North Korea’s autumn harvest officially began on September 20th. As a result, North Korean cooperative farms are in the midst of the annual war with food thieves. Among the rice paddies and farms owned by the North Korean state and private civilian farmers, one can see not only workers busily gathering the crops manually in the absence of agricultural machinery, but also guards charged with protecting the harvest from thieves.
Guards were introduced to North Korean farms at the dawn of the 1990s. As the Public Distribution System began to collapse, the appearance of people stealing corn and rice from cooperative farms was inevitable, and so were efforts to stop them.
Of course, the guarding of private land is the more diligently accomplished; making cooperative farms the better target for thieves. As it is with cooperative farming, so it is with cooperative farm guarding; no incentives, less effort, and this has led to a complex system of bribery and corruption.
In 1994, the North Korean authorities issued a warning whereby trespassing on national property would be severely punished. Then, faced with an unchanged situation, in 1996 they enacted official measures to protect the crops on cooperative farm by forming community watch guard units.
Among these, there are three main types of guard unit. Firstly, there are military units. Secondly, there are units formed by workers who have influence at the top of the farm. Third, there are groups organized by the local People’s Safety Ministry (PSM). All officially pursue the same objective of guarding the nation’s property, yet the reality is very different.
Soldier security units are composed of soldiers belonging to “April 5th Inspection Unit”, which is similar in role to the Military Police; they deal with criminal issues between the military and civilians, oversee crackdowns and manage criminality within the military. They begin guarding agricultural facilities from July, when the harvesting of tomatoes or cucumbers begins.
Their work is done through checkpoints erected on roads or rivers connecting farming areas and cities. They control the flow of agricultural products moving into urban areas and check the source of the products being transported.
Members of “April 5th Inspection Unit” have are responsible for recovering agricultural products being illegally traded without the approval of farm management committees and returning them to the farms.
However, it goes without saying that bribery impedes the success of this system. When a soldier recovers agricultural products and simply returns them to the farm, it ends with a warm thank you, which is considered somewhat insufficient.
Meanwhile, farm community watch guard units are formed by the farms from farm workers, but only farm workers with connections at the top tend to take part. They begin their activities from the middle of August, when the first corn is harvested. Usually, three people form a group and guard the crops one night in three. They work from the time farm workers get off work until the beginning of the next day.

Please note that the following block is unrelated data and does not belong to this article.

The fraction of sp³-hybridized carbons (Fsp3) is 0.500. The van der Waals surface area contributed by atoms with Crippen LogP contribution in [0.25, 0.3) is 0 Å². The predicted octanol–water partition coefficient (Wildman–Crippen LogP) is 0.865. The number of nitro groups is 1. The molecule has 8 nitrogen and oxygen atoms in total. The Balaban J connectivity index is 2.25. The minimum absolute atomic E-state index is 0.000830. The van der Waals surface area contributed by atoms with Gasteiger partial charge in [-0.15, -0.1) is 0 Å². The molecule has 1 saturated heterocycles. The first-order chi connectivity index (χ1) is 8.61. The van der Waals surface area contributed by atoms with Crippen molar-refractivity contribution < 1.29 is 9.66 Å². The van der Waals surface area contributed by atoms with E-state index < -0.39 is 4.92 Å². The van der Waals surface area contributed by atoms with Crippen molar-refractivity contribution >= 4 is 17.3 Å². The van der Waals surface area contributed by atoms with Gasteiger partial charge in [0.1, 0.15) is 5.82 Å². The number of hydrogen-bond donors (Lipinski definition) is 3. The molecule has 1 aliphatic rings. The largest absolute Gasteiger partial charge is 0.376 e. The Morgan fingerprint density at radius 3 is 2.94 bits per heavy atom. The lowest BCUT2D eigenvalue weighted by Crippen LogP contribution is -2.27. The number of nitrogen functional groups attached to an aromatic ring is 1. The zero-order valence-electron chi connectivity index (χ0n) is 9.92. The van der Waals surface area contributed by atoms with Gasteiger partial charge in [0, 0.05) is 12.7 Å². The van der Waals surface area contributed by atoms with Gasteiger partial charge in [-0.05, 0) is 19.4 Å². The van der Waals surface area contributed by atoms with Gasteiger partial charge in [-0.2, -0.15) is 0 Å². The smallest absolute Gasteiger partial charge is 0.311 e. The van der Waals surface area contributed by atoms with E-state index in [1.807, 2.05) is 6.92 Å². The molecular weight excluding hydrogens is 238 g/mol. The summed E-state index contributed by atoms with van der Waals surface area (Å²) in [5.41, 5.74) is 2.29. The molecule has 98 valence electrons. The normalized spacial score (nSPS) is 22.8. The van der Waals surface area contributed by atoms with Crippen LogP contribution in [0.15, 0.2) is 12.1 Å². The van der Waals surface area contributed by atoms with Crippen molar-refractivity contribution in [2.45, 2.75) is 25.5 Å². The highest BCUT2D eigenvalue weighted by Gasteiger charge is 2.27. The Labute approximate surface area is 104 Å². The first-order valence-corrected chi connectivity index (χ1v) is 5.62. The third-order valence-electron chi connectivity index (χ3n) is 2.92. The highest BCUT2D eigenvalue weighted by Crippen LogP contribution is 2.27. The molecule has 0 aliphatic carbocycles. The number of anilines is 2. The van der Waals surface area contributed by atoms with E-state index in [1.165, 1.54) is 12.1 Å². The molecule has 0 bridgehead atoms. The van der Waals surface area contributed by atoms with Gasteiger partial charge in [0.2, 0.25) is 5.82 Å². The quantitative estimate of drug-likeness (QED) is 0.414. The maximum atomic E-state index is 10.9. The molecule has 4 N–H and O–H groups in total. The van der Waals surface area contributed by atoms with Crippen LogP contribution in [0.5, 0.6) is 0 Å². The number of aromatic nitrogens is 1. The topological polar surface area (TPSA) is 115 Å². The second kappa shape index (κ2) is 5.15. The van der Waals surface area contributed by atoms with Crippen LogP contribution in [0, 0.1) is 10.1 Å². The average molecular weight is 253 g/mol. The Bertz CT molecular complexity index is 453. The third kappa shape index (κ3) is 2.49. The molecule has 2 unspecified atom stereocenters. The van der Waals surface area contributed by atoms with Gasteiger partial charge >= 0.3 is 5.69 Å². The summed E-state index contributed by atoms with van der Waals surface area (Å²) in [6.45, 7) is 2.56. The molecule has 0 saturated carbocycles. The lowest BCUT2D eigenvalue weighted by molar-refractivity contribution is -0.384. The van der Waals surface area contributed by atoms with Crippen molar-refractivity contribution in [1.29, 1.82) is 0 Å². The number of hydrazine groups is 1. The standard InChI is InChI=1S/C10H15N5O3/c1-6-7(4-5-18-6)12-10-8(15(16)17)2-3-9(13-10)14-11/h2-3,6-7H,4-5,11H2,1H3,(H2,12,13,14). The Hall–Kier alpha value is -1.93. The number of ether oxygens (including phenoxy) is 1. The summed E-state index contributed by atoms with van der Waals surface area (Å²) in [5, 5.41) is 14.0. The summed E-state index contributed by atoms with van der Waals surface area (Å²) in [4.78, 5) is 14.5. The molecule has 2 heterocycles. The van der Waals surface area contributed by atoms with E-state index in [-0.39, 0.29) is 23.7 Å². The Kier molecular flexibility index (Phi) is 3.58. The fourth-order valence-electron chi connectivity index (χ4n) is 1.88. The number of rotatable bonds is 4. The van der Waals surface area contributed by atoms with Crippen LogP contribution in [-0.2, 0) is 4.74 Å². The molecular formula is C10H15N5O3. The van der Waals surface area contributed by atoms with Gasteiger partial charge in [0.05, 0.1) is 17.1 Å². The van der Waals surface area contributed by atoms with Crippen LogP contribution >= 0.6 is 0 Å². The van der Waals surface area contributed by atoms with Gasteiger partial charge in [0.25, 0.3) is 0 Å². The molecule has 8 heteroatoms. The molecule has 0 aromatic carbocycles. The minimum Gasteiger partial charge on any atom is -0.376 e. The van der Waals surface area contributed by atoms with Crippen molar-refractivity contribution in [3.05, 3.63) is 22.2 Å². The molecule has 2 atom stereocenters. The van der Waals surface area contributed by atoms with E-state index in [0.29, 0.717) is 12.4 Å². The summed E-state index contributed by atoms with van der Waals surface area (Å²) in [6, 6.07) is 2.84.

However, they are no less corrupt than the soldiers. This is understandable, however; even if they work hard throughout the year, the amount of food distributed to them at the end of the year is small, so they augment their share while the opportunity is there.
There are a number of ways they can do this. In a lot of cases, members of community watch guard units make a deal with the thieves, which helps them control the level of stealing and also benefit from it. This makes sense; if thieves steal too much, those on guard duty will face censure.
So, they stand on night guard duty as a group of three; thieves prepare alcohol, cigarettes and some snacks for the night, and sometimes a cash sweetener. Currently in North Korea, a farm community watch guard can be bought for approximately 10,000~15,000 won this way.
However, there are some guards who want to make a greater profit. They do this through higher level corruption. In order to purchase vegetables from a farm, a sales docket is required. Therefore, first a buyer makes a deal with the relevant official on the farm management committee and acquires a 50kg sales docket for, let’s say, cucumbers. However, they then go to the cucumber field of the farm and are given 150kg.
The market price for cucumber was 1,200 won per kilogram in Hyesan market in August. Therefore, if 150kg of cucumber were sold in the market, the seller could earn 180,000 won. After paying 450 won to the state (the state price is nine won per kilogram) to the cooperative farm for the 50kgs, the other 179,550 won is shared between the farm manager, the buyer and the community watch guard unit.
Worker community watch guard units under the neighborhood PSM office are no different from farm community watch guards. They also try to take advantage of farm guarding duties.
Therefore, the North Korean harvest comes in at far less than the estimates of the North Korean authorities. Not only is the estimated harvest exaggerated, but crops are also stolen due to the corruption of farm officials and related personnel.